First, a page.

But, before than, and without looking at any of the other permutations, a lot of rugby is to be played, Squads will change as injured players come back, other players may get injured, the 6Nations championship is being played in February-March and the Rugby Championship will be in July and August.
For now, though, the teams and players are starting to recover from the exertions of the last few weeks and attention with turn back to club tournaments and looking to the future.
Yep, back to the future, again.
Photo by Geoff Thompson: Ireland - South Africa, November 2014
Mid-morning last Friday, 31 October and Hallowe'en, the end of a relatively quiet week and it didn't look as if there was going to be any rush of work coming in before the week-end, and nothing was scheduled for later that day.
OK, time to sort out the car. I had received notification that my trusted mode of transport - which had recently made it back from Dublin, heavy laden - was due its first visit to the Controle Technique. As we live to the west of the city, I was invited to attend the centre at Esch-sur-Alzette; nothing wrong with that, in fact the queues there are traditionally much shorter than at Sandweiler - the problem was the date and time. I was in the middle of the Irish Sea at that stage, making it a tad difficult.
So, before I left, I consulted the SNCT website a number of times to try and chamge the appointment, to discover (initially) that there were no free slots until November and, when I checked last week, the first slot available was for December.
Sod this for a lark, I thought. I decided to go down on spec and I ensured I had all the documents and I had cash on me, in case any card reader was malfunctioning - I really didn't want to have to go a second time. I even checked that they would be open during lunchtime, which they were. I prepared for the trip and supplied myself with a drink and even a book, fearing the queues ahead.
No traffic along the way, I looked for the start of the queue. The lane for "sans rendevouz" was blocked off so I joined the one queue which had maybe a dozen vehicles in front (note this was to the first check-point, after which there was a second queue, to go indoors for the main tests). Cutting the motor between stop-starts, it took maybe 20 minutes to reach the first human interaction. I handed over the documents and was asked about my appointment time. Using my best (or worst) French, I explained the situation but there was no budging the state employee - only by appointment.
However, he did check online and discovered that there was an appoitment that had become available in an hour and 40 minutes time, in Weilerwiltz, up the north of the Grand Duchy. Even though it was 87km away (I only found this out when tapping the address into the SatNav when getting back into the car), I grabbed the opportunity as I just did not want to have to come back again, and I felt I had time so I got him to enter my car's registration number into the computer system.
Weilerwiltz may not be as far north as Clervaux, Marnach, Weiswampach or Troisvierges, but it's still a good drive. With one short drop-off on the way of something I had been meaning to do for a while anyway, it took me all of the time allowed to get there just in the nick of time, and just three vehicles in front of me, for the first control anyway. Handing in my documents I was allocated a lane and duly pulled up. I spotted a sign and availed of the loos - it was now three hours since I had left home that morning. Another half an hour and I called up.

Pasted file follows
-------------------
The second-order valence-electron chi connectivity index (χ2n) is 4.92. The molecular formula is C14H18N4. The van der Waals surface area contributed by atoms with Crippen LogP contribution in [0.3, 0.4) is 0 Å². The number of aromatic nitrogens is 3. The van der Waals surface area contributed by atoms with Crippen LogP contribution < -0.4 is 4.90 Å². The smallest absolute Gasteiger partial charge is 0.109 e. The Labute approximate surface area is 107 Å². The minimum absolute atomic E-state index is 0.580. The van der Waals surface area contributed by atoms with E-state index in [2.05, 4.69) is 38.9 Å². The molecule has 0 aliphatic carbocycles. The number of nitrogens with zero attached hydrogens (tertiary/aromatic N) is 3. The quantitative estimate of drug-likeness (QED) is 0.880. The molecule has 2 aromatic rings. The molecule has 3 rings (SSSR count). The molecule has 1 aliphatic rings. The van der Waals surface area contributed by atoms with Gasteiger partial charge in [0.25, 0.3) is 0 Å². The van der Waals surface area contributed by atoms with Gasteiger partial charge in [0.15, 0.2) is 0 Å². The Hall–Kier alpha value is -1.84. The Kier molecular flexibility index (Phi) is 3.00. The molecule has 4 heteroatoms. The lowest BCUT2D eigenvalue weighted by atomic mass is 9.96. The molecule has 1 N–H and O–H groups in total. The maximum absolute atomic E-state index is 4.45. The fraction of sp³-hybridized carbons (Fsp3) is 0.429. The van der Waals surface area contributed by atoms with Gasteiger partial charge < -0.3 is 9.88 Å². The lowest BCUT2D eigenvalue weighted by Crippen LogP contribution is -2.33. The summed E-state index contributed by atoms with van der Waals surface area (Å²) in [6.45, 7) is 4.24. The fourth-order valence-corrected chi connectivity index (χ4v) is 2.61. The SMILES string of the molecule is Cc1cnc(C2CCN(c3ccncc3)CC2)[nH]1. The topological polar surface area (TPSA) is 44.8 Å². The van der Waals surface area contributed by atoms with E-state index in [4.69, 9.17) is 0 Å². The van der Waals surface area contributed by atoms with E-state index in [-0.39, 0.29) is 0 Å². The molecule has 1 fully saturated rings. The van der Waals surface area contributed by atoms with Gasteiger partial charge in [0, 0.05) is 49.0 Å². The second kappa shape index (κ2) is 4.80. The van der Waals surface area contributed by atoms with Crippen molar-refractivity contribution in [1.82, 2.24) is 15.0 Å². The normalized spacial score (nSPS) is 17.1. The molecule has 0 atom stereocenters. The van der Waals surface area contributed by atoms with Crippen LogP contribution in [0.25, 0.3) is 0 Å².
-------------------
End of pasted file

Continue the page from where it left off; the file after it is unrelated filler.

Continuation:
To my amazement, I was asked if I wanted to speak English, and I had a great chat with the chap operating the left of the sole two lanes available. I had wondered what he had been doing in the back of other cars ahead of me in the queue, and now I undersood; he was just checking if the seat belts actually worked. No checking the number of reflective vests or the triangle, as on a previous visit with another vehicle. Then all the standard checking of lights, brakes, undercarraige, etc., and that was that. I parked, paid and got my certificate for the next 12 months.
But that is when it finally hit me, the incredible beauty of the countryside in the north of the Grand Duchy. I set the SatNav again, ensuring that I would not have to go back through the city and instead go a more direct route home, alomng a different route. I let the SatNav direct me and I seemed to be dissecting every main road around me as I went cross-country, literally, until I got no near Esch-sur-Sure. The autumn colours were stunning in the early afternoon sunlight and I went up over hilltops and down through vales, along boreens (small roads, tracks) that at times only seemed to be wide enough for a wheelbarrow.
I went through villages I've never visited, let along heard of, saw windfarms and drove through spacious agricultural country with herds of cattle without a care in the world. Hardly any other cars on the roads, nor tractors or other farm verhicle for that matter, and the air was still and the afternoon haze captivating. I lost count of the hairpin corners I navigated, but I was calm and relaxed as I took in the magnificent countryside in its full autumnal spendour - the incredible silver lining in the frustrating attempts to get my car through the contole technique.
Five hours after I left the house mid-morning, I returned home. Thankfully the feared avalanche of emails had not materialised... Mission accomplished.
Photo by Geoff Thompson